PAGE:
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I Have a Dream….

My dream is that Mitch McConnell of Kentucky, Republican Leader of the Senate, solemnly announces that he has received from the House of Representatives Articles of Impeachment of Donald J. Trump, President of the United States, and that as detailed by the Constitution and the rules of the Senate he is turning the gavel over to the Chief Justice of the United States, John Roberts, who will preside (Article I, Section 3, Clause 6).

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L’état n’est pas Donald Trump

L’affaire Trump has entered a new stage. In a scathing eight page letter to Democratic leaders in the House of Representatives, White House counsel Pat Cipollone declared that Donald Trump “cannot participate” in the House’s impeachment inquiry, complaining the “inquiry lacks any legitimate constitutional foundation, any pretense of fairness, or even the most elementary due process protections.”

The Trumpies of course love the letter even though it reads like Trump himself sketched it out, filling it with his long list of lies and manufactured grievances, and then handed it to Cipollone. I can imagine Cipollone struggling to take out Trump’s usual adjectives like, “lil’ Adam Schiff,” and adding some legalese. The resulting argument would get a failing grade in anyone’s first year Constitutional Law course.

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The Whistle Blows for Trump

I won’t even try to fight it, as I did in my last blog. Now the whistleblower’s complaint has been released and so was a summary memo describing the telephone conversation Donald Trump had with the President of Ukraine.

Please, I beg you. READ the complaint and the telephone call memo. Make up your own mind. Beware the pundits and the spinners. Even me. It remains both inexplicable and frustrating to me that two people can look at the same material and come to different conclusions. But that’s life. What I can’t abide is people voicing an opinion without having read the material. Each document is only a handful of pages long. Make the effort.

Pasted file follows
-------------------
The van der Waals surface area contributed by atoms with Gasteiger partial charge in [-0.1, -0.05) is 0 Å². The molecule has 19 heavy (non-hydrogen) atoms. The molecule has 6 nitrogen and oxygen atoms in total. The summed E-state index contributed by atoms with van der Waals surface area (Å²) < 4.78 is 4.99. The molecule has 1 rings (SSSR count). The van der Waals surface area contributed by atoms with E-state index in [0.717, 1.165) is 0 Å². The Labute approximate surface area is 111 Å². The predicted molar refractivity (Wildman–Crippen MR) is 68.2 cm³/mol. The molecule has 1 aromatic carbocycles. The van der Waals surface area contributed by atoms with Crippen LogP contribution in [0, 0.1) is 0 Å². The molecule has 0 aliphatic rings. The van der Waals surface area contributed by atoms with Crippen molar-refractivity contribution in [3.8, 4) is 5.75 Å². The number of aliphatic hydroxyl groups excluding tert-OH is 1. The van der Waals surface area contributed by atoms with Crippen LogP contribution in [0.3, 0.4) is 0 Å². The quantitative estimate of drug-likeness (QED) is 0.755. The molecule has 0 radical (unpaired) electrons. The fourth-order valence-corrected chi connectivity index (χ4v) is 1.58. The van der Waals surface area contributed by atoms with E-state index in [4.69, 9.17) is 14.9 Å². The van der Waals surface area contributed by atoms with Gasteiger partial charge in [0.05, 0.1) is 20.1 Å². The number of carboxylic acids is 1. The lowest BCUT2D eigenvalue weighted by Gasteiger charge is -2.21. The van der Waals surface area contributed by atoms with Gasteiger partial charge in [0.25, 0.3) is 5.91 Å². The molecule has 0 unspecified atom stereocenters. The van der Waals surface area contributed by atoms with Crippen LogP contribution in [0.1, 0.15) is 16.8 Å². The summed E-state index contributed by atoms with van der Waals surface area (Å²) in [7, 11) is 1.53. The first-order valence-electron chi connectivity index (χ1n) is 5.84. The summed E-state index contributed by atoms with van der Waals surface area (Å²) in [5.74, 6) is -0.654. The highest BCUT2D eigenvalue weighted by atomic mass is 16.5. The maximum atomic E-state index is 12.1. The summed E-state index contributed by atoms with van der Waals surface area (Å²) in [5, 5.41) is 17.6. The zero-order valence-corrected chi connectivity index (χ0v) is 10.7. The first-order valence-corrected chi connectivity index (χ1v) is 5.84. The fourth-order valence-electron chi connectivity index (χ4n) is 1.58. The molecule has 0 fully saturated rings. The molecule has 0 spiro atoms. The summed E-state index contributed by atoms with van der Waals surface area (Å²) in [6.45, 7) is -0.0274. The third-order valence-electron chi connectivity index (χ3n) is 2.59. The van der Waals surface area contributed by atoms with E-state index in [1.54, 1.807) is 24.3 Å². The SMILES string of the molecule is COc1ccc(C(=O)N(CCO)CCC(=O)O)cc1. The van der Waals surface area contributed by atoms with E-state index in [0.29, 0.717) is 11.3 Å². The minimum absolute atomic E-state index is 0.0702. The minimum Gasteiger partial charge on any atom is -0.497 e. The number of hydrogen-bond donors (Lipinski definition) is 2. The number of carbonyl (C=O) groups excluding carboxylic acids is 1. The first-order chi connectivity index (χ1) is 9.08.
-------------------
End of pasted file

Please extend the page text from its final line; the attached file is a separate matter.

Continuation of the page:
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Why is it so hard?

I think I’ve figured out why it is so hard to get these blogs written. I have a routine. I’ll have an idea, spend half a day thinking about it and doing any necessary research. Then I’ll spend the afternoon writing. Then I sleep on it and the next morning, edit it with fresh eyes and look for a visual or two to insert. Easy, right?

The problem is I keep writing about Donald Trump. He dominates the news and my thoughts. I simply can’t believe what he says. I can’t believe what he does or tries to do. I can’t believe how many people passively remain quiet or openly support his actions. So I write. But overnight, he does something worse. Day in and day out. Now, come the morning, I’m faced with the dilemma, finish the piece from the day before, or drop everything to tackle the latest horror? I’m frozen in the headlights of Trump.

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Parliament: At Least Debate

One of the more esoteric debates in academia for those studying politics is the contrast between the American form of government, with a strong executive and an elected legislature wielding equal power, with the democratic parliamentary system in which the elected legislature is the ultimate power, the head of state subservient to it and the executive chosen by it. In other words, America v. England.

I frequently got into this debate with my father, a true Anglophile, and we never resolved the issue. The compare and contrast form of discussion was, in many way, ironic because of the historical circumstances. England had a strong executive at the time of the American revolution. King George III reigned at that time, had considerable real power compared with today’s Queen Elizabeth II, and was for Americans the perfect example of a leader to be avoided.

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Again With the Guns

I have now learned that a great way to increase the amount of public participation on your blog is to talk about guns. The feedback on my last post set a record.

I have also learned that having a reasonable debate on this subject is pretty much impossible. There is so much disinformation out there that people involved in the discussion seem to be speaking different languages.

Part of the problem is that there really is, as I noted in the last post, not a lot of good data on the effects of gun ownership and gun regulation. I know that sounds crazy and I have to tell you, as one who believes in making informed data driven judgments it is very frustrating. But it is true mostly because the government, which funds much of the academic research in the United States, has for years forbidden the organizations responsible for public health and safety to fund studies into the causes of death by gunfire. That leaves us arguing, for example, on the effectiveness of the assault weapons ban which expired in 2004.